Fortunately, the parents that bring their children to Small Wonders and Lee Owen Stone aren’t evading the murderous intentions of Pharaoh. Their situation is a little different. These parents have responsibilities and work that demand their time, and they want their children to learn from the wonderful teachers at these preschools, and they want their children to learn how to socialize and play with other children.

Once again, the situation is not nearly so dire in our context as it was in Moses’, but there are similarities. There’s a letting go on the part of the parents, and they want to be sure they’re entrusting their children to the right people. Unlike Moses mother, they aren’t taking any risks with the Nile River. They’ve done their research, they’ve seen the space, they’ve met with the teachers. But I’m sure it’s still a little scary for them, at least at the beginning. I’m sure that first day of preschool is hard for parents, as their children are transferred out of their arms and into the arms of another.

But, Earnie and I can tell you, there’s no reason for parents to be nervous with Lee Owen Stone and Small Wonders. Our church is maybe, at times, like Moses’ sister. Peering out not between the slits in the reeds on the edge of the Nile, but between the slits in the blinds of the windows in our conference room. We see Katie and other teachers from Small Wonders leading the kids outside to play. We see the children from Lee Owen Stone when teacher Maggie and the parent helpers bring them through the conference room after Coffee and Conversation to give us high fives.

In short, we see that these children have been lifted from the water by the hands of those who are committed to caring for them and loving them, just as Pharaoh’s daughter drew that little baby Moses out of the waters of the Nile.

From our vantage point, we see the teachers from these two wonderful preschools working with parents the way Pharaoh’s daughter worked with Moses’ mother to bring him up. The teachers and the parents work together. 

Just as Moses’ mother and Pharaoh’s daughter sought the best for Moses, so parents and teachers alike seek the best for these children who come through our doors.

Like I said, our church is maybe kind of like Moses’ sister. We aren’t always super involved, and yet we feel like part of the family. We don’t work directly with the kids the way teacher and parents do, the way Moses’ mother and Pharaoh’s daughter did, but we get to watch from afar.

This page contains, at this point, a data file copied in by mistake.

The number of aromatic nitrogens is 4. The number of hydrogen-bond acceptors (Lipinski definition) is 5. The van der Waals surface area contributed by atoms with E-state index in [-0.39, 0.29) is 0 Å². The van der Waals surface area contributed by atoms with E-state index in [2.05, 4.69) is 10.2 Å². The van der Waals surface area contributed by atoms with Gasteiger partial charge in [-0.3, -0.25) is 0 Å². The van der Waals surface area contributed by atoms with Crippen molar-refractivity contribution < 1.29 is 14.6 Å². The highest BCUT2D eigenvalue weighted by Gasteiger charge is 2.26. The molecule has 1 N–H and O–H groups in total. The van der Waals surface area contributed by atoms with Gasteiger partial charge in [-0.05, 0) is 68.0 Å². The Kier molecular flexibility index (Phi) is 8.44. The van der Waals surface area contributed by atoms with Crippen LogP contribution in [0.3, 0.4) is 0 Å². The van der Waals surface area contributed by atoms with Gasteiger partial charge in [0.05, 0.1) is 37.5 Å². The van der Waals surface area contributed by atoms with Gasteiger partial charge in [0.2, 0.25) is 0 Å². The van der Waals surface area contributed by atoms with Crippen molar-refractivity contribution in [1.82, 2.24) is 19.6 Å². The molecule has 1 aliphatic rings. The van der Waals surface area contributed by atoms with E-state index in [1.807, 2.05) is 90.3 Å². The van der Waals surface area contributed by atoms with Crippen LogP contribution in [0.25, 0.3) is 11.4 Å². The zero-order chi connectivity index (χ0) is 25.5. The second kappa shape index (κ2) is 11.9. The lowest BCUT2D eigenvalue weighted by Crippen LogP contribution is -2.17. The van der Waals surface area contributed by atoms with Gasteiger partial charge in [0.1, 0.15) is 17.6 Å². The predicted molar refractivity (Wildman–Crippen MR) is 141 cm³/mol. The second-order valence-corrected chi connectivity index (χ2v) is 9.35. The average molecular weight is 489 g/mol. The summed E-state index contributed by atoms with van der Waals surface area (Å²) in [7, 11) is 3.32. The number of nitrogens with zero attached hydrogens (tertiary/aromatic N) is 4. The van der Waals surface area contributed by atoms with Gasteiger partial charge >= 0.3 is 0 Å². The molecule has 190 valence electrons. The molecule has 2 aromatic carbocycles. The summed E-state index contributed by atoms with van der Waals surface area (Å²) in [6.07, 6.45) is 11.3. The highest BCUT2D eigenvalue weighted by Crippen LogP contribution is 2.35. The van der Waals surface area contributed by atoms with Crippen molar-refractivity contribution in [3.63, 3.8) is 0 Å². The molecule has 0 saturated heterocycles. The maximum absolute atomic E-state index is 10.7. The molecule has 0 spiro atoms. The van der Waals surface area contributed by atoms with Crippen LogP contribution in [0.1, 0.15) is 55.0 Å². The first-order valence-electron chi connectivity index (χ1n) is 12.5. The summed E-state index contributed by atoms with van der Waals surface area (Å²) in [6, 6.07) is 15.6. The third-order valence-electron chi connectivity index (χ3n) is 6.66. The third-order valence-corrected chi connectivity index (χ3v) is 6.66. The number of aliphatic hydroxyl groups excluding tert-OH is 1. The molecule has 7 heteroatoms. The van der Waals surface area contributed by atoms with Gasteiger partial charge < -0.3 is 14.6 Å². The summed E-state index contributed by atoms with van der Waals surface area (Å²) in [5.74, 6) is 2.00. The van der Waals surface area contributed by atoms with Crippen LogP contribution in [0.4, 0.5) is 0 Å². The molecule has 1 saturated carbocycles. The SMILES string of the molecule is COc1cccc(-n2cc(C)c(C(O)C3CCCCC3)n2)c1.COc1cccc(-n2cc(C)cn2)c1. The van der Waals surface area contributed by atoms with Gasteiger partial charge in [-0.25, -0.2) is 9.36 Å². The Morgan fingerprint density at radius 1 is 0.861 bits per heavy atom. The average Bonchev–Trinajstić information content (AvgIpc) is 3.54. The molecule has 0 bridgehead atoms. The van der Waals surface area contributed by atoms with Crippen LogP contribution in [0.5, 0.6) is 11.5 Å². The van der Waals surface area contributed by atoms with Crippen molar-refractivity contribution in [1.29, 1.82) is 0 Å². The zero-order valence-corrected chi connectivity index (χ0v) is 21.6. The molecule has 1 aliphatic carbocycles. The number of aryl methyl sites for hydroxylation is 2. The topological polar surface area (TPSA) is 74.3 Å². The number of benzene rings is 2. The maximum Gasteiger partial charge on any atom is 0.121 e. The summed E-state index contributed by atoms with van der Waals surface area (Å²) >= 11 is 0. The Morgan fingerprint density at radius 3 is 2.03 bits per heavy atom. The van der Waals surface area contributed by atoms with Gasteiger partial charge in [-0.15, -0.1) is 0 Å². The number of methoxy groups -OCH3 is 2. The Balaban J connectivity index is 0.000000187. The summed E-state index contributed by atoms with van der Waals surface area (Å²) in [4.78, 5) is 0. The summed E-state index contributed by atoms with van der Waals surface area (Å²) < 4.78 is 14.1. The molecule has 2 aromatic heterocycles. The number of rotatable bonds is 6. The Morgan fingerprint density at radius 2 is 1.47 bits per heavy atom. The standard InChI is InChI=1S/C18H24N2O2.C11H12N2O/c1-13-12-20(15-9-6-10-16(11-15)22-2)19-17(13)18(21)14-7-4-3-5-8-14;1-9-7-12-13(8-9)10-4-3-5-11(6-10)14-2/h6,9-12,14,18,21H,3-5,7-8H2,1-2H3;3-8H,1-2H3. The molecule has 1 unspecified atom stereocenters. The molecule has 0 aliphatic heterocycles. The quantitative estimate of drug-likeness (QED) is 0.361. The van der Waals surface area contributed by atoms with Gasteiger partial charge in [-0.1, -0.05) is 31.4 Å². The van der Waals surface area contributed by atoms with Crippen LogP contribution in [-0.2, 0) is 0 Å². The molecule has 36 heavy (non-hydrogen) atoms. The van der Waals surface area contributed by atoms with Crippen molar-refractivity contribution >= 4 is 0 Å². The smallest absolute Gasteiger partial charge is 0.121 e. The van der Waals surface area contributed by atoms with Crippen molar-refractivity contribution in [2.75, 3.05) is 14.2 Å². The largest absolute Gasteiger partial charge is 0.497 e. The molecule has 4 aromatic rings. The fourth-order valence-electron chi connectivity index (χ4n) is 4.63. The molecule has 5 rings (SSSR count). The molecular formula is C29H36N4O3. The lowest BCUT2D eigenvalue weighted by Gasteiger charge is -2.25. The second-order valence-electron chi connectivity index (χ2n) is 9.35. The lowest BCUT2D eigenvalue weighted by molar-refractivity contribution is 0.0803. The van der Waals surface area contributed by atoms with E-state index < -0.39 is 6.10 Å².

In short, we get to witness the way God works in all these relationships. Another similarity between this story and our story is that God isn’t ever explicitly mentioned, and yet we see God everywhere.

Nowhere in this story does it say that God brought Moses to Pharaoh’s daughter, but we can see that God probably had a hand in that.

And nowhere in this story does it say that God softened Pharaoh’s daughter’s heart, so that she felt sorry for Moses, but there’s a sense that yeah, maybe God was in that too.

We don’t know who gave Moses’ sister the idea to recommend her mother as a nurse for the baby, but it doesn’t seem like a far stretch to think God could have planted that idea in her head.

These preschools might not speak as explicitly about God as we do here at Grant Park Church on Sunday mornings, but we see God in the way they care for these precious little ones.

Earnie’s been reading a book I gave him on the Trinity (of course) and he read a line that said, “God is relationship itself” (he’s been quoting it all week).

We see God in the relationships that take place within the sacred spaces that are Lee Owen Stone and Small Wonders – relationships between parents and children, children and teachers, teachers and parents. We see God in the relationships forming between children as they laugh and play and create together. We see God in our church’s relationship with these wonderful preschools.

We are blessed to share a building made holy by the care of these teachers and the laughter of those children.

May the God who is relationship itself bless Lee Owen Stone and Small Wonders and the work you all do. May God bless our own little trinity – 3 communities within one building – here at Grant Park. May God bless the little ones we draw out of the water.

In the name of the Parent who drew us out of the waters of baptism, and the Son who was himself a little preschooler at one time, and the Holy Spirit who continues to be our teacher, no matter our age, amen.